The other aspect of relational movement goes back to the faux-3D space that so many pages and apps live in now. If you think of the viewport as a window, then it’s popular to animate in new elements and content as if it’s somewhere outside of the viewport at the moment, or hidden behind elements on the viewport. This is awesome! It’s a great visual metaphor and helps users feel grounded in your app. But it also is easy to abuse, and in doing so remove a lot of the value from the design.
The thing about the faux-3D world is that theoretically you’re placing the elements of your site or app into a space. For users, this space is real, even if they can’t always explain where things are at the moment. Here’s an example that has just been bugging the hell out of me lately. In iOS7, when you log into the home screen after the phone has been locked, all your apps fly in on the screen. Ooooh.
My question is, aside from the unnecessary delay it puts on using your phone, why were my apps floating out in front of my screen while my phone was off? What is it about the screen locking that causes the app icons to float a few inches away from their normal positioning? It doesn’t make sense. It bugs me, because I personally think in 3D. I have a mental map of where I am always, even in digital spaces. So say, when I’m using the virtual desktop feature in OSX where I have multiple desktops open and different apps in each one, I know, in 3D space, where those apps are at the moment. It helps me navigate and organize my computer. If I tried to access one of those apps, that I knew was about 2 feet off my screen at the moment, and it just popped up from the bottom of the screen it would be very disconcerting to me.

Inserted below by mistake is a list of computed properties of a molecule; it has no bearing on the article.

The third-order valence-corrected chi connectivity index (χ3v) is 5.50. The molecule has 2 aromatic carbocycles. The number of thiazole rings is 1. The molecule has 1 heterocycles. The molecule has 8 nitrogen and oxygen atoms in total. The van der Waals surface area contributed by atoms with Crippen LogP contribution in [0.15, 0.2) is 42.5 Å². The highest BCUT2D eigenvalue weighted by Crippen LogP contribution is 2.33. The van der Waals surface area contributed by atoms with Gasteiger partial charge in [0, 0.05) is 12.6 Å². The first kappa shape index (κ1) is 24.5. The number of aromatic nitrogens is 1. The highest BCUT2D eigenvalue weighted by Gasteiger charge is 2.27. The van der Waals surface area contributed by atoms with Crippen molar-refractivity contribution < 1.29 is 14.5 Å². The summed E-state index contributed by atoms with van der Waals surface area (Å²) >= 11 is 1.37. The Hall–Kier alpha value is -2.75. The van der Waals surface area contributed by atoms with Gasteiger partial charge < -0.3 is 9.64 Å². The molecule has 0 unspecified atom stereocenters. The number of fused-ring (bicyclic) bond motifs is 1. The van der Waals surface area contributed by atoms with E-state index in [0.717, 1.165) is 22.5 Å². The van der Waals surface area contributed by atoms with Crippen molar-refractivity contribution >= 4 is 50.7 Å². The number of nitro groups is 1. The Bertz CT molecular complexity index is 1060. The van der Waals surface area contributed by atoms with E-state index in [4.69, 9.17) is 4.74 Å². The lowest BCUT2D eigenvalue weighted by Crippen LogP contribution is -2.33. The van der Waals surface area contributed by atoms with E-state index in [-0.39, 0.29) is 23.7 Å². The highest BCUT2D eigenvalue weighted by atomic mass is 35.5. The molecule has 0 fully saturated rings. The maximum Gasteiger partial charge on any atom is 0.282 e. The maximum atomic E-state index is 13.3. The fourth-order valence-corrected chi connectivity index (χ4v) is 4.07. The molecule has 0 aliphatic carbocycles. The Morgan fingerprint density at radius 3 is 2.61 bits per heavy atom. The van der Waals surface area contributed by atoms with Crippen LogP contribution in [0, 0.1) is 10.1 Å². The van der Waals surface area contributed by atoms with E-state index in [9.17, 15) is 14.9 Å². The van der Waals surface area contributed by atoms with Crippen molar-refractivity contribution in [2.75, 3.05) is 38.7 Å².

Now, this isn’t a rule, I guess, because not everyone is a freak like me, I understand that. But here’s what I’m getting at. If you’re going to use this relational metaphor within your designs, STICK TO IT. Think through it, and create a z-space styleguide, and make it useful. If your menu is behind your page, don’t stick other things back there too that don’t make sense. If you have modals, make them useful, otherwise look at ways of inserting content into the dom. Think through the layers of interaction and make the metaphor a useful one, or don’t use it at all.